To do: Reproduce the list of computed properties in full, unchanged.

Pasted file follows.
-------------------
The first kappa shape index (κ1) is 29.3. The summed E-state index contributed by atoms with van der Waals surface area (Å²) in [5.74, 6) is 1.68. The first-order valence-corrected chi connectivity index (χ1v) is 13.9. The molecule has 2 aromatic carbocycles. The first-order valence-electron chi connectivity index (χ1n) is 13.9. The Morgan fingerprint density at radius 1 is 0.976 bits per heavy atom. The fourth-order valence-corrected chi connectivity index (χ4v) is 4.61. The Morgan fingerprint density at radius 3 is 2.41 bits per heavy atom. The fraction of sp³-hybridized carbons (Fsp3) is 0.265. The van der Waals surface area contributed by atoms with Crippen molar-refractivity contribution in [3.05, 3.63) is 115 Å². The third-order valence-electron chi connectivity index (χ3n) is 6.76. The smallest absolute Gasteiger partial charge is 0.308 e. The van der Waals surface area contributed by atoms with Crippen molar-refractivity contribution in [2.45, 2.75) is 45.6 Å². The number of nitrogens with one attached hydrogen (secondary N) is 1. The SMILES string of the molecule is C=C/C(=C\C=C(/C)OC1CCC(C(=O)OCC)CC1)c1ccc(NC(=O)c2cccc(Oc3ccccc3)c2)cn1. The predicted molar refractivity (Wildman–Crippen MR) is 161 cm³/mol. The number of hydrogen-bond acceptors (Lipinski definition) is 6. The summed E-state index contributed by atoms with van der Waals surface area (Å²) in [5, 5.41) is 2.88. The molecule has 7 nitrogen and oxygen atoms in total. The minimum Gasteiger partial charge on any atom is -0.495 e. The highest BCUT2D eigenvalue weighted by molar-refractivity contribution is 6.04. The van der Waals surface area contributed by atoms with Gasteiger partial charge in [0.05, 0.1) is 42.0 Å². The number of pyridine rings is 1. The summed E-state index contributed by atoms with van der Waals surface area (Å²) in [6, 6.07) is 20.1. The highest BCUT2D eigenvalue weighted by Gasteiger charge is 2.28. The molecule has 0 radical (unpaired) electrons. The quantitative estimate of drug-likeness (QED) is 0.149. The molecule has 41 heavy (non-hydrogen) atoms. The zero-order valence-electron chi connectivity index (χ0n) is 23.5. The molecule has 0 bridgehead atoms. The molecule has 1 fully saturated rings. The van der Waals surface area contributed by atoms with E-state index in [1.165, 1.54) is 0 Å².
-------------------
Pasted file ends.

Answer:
The first kappa shape index (κ1) is 29.3. The summed E-state index contributed by atoms with van der Waals surface area (Å²) in [5.74, 6) is 1.68. The first-order valence-corrected chi connectivity index (χ1v) is 13.9. The molecule has 2 aromatic carbocycles. The first-order valence-electron chi connectivity index (χ1n) is 13.9. The Morgan fingerprint density at radius 1 is 0.976 bits per heavy atom. The fourth-order valence-corrected chi connectivity index (χ4v) is 4.61. The Morgan fingerprint density at radius 3 is 2.41 bits per heavy atom. The fraction of sp³-hybridized carbons (Fsp3) is 0.265. The van der Waals surface area contributed by atoms with Crippen molar-refractivity contribution in [3.05, 3.63) is 115 Å². The third-order valence-electron chi connectivity index (χ3n) is 6.76. The smallest absolute Gasteiger partial charge is 0.308 e. The van der Waals surface area contributed by atoms with Crippen molar-refractivity contribution in [2.45, 2.75) is 45.6 Å². The number of nitrogens with one attached hydrogen (secondary N) is 1. The SMILES string of the molecule is C=C/C(=C\C=C(/C)OC1CCC(C(=O)OCC)CC1)c1ccc(NC(=O)c2cccc(Oc3ccccc3)c2)cn1. The predicted molar refractivity (Wildman–Crippen MR) is 161 cm³/mol. The number of hydrogen-bond acceptors (Lipinski definition) is 6. The summed E-state index contributed by atoms with van der Waals surface area (Å²) in [5, 5.41) is 2.88. The molecule has 7 nitrogen and oxygen atoms in total. The minimum Gasteiger partial charge on any atom is -0.495 e. The highest BCUT2D eigenvalue weighted by molar-refractivity contribution is 6.04. The van der Waals surface area contributed by atoms with Gasteiger partial charge in [0.05, 0.1) is 42.0 Å². The number of pyridine rings is 1. The summed E-state index contributed by atoms with van der Waals surface area (Å²) in [6, 6.07) is 20.1. The highest BCUT2D eigenvalue weighted by Gasteiger charge is 2.28. The molecule has 0 radical (unpaired) electrons. The quantitative estimate of drug-likeness (QED) is 0.149. The molecule has 41 heavy (non-hydrogen) atoms. The zero-order valence-electron chi connectivity index (χ0n) is 23.5. The molecule has 0 bridgehead atoms. The molecule has 1 fully saturated rings. The van der Waals surface area contributed by atoms with E-state index in [1.165, 1.54) is 0 Å².